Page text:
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Hoffmann, R. A wiki for the life sciences where authorship matters. Nature Genetics (2008)

Serum mepivacaine concentrations after intraoral injection in young children.

The authors measured plasma concentrations of mepivacaine in 36 children from the ages of 2 to 5 years who received dental care under light general anesthesia. The subjects were randomly assigned to receive either 2 percent mepivacaine hydrochloride with 1:20,000 levonordefrin or 3 percent mepivacaine hydrochloride without vasoconstrictor. The volume of anesthetic injected depended on the planned procedures for each patient. Blood samples (3 mL) were drawn from an intravenous line before and 5, 10, 20, 30, 45, and 60 minutes after mepivacaine injection. The serum was collected and analyzed by gas-liquid chromatography. Mean serum concentrations, normalized to a dose of 1 mg/kg body weight, reached a peak of 0.67 +/- 0.42 microgram/mL (mean +/- SD) after 3 percent mepivacaine and 0.63 +/- 0.21 microgram/mL after 2 percent mepivacaine with levonordefrin. Levonordefrin had no significant effect on the plasma concentrations. However, because of the higher concentration of mepivacaine in the 3 percent formulation, it was potentially 1.5 times as toxic (P < 0.002) on a volume basis. Statistical analysis also suggested that the maximum recommended dose of 3 mg/lb could result in potentially toxic blood concentrations in a small percentage of pediatric patients. The authors conclude that 3 percent mepivacaine should not be used when relatively large volumes of local anesthetic must be administered to small children and recommend that the maximum dose of mepivacaine not exceed 5 mg/kg.[1]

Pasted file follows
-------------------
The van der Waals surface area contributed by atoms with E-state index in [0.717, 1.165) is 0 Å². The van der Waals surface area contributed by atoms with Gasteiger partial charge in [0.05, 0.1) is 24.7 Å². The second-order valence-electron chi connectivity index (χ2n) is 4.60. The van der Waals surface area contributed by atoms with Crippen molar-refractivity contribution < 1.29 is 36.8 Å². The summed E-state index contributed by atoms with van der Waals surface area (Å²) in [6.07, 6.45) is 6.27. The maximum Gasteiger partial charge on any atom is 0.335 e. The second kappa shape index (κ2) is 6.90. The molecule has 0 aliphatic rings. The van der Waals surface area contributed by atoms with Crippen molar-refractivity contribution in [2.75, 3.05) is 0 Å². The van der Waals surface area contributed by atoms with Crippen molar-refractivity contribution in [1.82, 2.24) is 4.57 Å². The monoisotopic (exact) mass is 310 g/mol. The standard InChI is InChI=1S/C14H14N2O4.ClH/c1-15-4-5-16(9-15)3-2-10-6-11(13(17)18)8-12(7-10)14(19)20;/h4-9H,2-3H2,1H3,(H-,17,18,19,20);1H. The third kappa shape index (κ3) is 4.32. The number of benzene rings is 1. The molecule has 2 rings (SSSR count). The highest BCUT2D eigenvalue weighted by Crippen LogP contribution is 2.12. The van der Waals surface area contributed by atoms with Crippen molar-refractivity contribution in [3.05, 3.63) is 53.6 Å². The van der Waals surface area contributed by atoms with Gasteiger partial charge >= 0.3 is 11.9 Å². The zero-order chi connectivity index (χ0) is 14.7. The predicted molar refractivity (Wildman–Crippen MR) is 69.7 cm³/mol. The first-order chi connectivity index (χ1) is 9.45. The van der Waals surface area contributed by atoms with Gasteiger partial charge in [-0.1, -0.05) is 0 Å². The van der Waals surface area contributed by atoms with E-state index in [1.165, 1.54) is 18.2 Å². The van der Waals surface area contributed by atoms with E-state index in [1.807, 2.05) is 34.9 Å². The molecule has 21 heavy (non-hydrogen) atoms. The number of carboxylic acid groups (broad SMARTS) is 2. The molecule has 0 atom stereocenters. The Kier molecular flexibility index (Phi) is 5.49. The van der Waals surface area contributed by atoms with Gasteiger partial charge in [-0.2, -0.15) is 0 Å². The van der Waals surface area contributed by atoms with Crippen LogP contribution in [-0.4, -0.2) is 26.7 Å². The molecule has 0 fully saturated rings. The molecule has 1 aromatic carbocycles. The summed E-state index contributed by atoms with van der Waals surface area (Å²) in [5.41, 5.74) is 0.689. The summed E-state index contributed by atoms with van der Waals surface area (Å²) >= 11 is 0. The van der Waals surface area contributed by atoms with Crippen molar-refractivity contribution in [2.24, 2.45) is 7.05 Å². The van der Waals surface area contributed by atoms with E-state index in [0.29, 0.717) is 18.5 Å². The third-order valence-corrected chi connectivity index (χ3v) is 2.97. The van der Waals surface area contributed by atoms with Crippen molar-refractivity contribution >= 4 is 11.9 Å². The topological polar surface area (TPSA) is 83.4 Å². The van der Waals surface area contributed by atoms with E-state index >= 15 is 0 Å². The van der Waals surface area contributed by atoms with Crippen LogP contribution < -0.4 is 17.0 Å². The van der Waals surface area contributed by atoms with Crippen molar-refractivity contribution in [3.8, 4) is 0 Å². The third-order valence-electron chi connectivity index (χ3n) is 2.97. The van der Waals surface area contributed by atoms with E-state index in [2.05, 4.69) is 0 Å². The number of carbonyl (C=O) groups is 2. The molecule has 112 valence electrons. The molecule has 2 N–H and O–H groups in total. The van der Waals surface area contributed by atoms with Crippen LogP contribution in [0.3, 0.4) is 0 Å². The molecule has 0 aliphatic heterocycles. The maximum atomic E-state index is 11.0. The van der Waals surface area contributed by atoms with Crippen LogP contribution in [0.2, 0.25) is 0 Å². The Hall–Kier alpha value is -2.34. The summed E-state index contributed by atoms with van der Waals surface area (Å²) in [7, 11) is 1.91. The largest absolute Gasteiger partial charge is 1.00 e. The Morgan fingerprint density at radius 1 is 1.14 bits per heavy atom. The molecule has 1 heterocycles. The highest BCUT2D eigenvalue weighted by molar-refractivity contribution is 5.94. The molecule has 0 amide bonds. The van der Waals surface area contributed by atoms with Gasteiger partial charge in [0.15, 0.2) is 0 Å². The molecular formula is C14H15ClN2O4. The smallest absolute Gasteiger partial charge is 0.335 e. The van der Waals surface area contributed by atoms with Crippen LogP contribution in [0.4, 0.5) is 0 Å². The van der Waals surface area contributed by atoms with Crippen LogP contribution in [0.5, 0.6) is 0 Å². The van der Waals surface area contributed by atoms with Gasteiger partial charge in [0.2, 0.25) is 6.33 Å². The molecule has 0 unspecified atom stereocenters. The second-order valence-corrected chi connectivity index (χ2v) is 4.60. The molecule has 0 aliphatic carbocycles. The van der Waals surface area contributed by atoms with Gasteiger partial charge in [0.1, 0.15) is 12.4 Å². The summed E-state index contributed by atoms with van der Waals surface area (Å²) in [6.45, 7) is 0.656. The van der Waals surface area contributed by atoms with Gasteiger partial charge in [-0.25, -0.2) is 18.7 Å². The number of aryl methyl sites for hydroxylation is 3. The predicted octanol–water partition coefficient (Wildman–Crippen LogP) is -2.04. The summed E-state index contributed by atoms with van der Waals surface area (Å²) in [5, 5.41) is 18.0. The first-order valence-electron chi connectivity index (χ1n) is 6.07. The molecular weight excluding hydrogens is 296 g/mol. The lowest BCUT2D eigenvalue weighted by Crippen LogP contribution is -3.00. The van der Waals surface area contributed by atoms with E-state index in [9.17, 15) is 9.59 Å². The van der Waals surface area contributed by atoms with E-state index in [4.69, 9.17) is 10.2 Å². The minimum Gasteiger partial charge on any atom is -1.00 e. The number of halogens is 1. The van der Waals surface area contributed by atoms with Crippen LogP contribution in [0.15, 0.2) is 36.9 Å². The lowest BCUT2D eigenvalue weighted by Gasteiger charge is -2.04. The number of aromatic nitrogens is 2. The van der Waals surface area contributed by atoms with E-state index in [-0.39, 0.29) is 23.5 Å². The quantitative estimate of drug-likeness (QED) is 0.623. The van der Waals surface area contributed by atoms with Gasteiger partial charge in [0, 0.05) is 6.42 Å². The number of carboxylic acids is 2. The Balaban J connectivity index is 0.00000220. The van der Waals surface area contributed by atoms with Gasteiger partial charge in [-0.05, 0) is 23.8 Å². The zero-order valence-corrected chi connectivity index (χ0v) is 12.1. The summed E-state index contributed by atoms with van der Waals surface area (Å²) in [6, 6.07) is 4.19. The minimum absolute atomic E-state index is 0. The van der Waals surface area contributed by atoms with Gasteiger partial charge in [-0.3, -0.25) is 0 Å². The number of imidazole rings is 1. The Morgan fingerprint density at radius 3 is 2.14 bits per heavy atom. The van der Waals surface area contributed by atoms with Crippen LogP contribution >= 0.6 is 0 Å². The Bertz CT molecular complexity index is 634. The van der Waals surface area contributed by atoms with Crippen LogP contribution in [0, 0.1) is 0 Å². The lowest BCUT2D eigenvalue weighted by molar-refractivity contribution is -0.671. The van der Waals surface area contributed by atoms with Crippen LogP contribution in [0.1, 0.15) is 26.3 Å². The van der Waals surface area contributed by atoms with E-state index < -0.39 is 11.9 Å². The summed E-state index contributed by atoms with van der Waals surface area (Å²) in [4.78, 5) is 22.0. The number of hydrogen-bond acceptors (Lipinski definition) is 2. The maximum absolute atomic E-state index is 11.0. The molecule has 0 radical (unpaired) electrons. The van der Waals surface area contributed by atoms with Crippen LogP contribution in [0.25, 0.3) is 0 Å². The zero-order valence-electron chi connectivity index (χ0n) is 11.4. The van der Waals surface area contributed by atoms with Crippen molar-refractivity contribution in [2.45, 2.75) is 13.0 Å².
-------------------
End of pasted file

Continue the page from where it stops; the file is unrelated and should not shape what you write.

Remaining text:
1. Serum mepivacaine concentrations after intraoral injection in young children. Chin, K.L., Yagiela, J.A., Quinn, C.L., Henderson, K.R., Duperon, D.F. Journal of the California Dental Association. (2003) [Pubmed]
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